A SOCIAL PETRI DISH: Senior Elie Peltz is a firm believer in the power that comes from reframing personal, political, social, and religious narratives. Because of those strong convictions, he knew he wanted to study in a place as diverse yet tight-knit as Penn. “Penn is a microcosm of sorts—we have maybe a once-in-a-lifetime experience when we’re in such close proximity to people of different political viewpoints, different religious and ethnic backgrounds,” Peltz says. “Here there’s an opportunity for self-growth—to hear and engage with others.”
MELDING OF MINDS: Peltz honed his passion for civil dialogue—as well as a personal interest in the Israeli-Palestinian conflict—by double majoring in psychology and political science, with a unique concentration on conflict resolution. “I became involved with Penn’s Jewish community and a variety of interfaith groups, and found a lot of inspiration in the work of helping people deal with tension and conflict in productive ways. I discovered there was a strong root of conflict resolution within the field of psychology, as well as political science, so I was able to combine the two.”
EYE-OPENER: During his freshman year, Peltz embarked on an alternative spring break trip to Georgia and Alabama through the Alliance and Understanding Program, which brings together Jewish and black students to explore the links between the two communities during the Civil Rights Movement. “That trip crystallized for me the incredible opportunity I had here to learn and become friends with a diverse group of students, and to use these relationships as a means of activism moving forward—and the incredible resources Penn provides to make these things happen.”
IN THE FIELD: Grants from the Jewish Studies Program and an undergraduate fellowship from the Penn Program on Democracy, Citizenship and Constitutionalism have enabled Peltz to study theory in action through trips to Northern Ireland and the Middle East. He recently completed a study about grassroots groups overcoming political obstacles within conflict regions, and embarked on a new study about intergroup apologies within civil society peace-building organizations.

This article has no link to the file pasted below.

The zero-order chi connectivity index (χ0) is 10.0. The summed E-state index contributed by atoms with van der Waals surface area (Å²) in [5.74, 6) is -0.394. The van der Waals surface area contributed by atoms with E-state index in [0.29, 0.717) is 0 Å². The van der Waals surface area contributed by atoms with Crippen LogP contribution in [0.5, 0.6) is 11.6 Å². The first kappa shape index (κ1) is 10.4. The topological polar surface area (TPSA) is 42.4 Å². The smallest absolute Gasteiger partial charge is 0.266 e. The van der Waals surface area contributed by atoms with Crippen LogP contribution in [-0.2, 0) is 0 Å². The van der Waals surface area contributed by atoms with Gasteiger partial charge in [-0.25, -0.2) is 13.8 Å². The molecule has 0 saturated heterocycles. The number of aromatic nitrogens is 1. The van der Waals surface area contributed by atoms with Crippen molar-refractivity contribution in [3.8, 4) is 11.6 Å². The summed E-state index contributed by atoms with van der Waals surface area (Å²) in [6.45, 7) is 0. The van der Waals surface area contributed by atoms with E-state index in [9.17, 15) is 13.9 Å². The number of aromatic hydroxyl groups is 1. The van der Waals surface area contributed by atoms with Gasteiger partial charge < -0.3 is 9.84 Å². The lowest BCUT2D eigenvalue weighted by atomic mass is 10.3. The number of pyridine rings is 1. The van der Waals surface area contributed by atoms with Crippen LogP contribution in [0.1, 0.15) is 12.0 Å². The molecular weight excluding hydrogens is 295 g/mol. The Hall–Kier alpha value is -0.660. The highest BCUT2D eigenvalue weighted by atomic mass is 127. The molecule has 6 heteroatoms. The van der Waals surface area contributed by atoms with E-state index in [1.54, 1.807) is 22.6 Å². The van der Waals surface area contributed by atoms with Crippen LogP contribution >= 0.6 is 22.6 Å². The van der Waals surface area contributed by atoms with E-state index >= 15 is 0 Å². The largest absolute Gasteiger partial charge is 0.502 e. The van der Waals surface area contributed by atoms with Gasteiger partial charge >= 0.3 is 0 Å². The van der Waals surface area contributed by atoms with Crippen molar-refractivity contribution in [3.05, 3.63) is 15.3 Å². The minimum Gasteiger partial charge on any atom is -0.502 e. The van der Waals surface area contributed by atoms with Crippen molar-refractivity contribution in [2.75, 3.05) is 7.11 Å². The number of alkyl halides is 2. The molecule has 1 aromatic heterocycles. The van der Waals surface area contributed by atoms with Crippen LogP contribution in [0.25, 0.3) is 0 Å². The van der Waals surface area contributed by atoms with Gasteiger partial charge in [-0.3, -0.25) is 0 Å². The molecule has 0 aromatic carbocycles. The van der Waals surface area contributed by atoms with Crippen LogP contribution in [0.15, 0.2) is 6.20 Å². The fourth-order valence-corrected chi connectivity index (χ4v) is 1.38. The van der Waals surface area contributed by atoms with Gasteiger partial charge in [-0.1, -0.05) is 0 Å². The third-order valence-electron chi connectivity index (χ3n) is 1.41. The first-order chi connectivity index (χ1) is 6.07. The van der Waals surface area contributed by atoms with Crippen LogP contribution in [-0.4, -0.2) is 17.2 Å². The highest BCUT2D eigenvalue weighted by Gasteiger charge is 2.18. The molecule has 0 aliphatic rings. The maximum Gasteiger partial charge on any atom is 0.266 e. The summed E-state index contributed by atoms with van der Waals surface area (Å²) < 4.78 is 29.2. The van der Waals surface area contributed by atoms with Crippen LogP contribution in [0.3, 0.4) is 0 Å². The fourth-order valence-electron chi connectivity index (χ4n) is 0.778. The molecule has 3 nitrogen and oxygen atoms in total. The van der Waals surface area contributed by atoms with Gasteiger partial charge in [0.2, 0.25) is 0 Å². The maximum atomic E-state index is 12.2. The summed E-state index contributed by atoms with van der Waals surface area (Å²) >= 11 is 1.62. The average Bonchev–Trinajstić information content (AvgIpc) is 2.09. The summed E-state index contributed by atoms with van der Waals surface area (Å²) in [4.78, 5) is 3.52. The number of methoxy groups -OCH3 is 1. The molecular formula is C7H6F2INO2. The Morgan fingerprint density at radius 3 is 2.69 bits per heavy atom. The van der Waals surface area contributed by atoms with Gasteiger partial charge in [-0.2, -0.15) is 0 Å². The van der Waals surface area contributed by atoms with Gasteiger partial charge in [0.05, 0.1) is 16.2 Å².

‘A HOME-AWAY-FROM-HOME’: Peltz has emerged as a leader among Penn’s vibrant Jewish community. In addition to founding two student groups—Shira Chadasha, a group that focuses on fostering gender equality within traditional religious frameworks, and the Israeli-Palestinian Conflict Dialogue Group, an organization that brings together individuals from multiple perspectives to engage in civil conversation about the conflict—Peltz is an active member of Penn Hillel. “The Hillel community here has a way of becoming a home-away-from-home for me and a lot of my friends. It’s almost entirely student-run, with a variety of ways of engaging people’s Jewish identity. What I found to be really special here is that it’s a self-sustaining community with multiple avenues of entry—that’s unparalleled.”
Originally published on May 8, 2014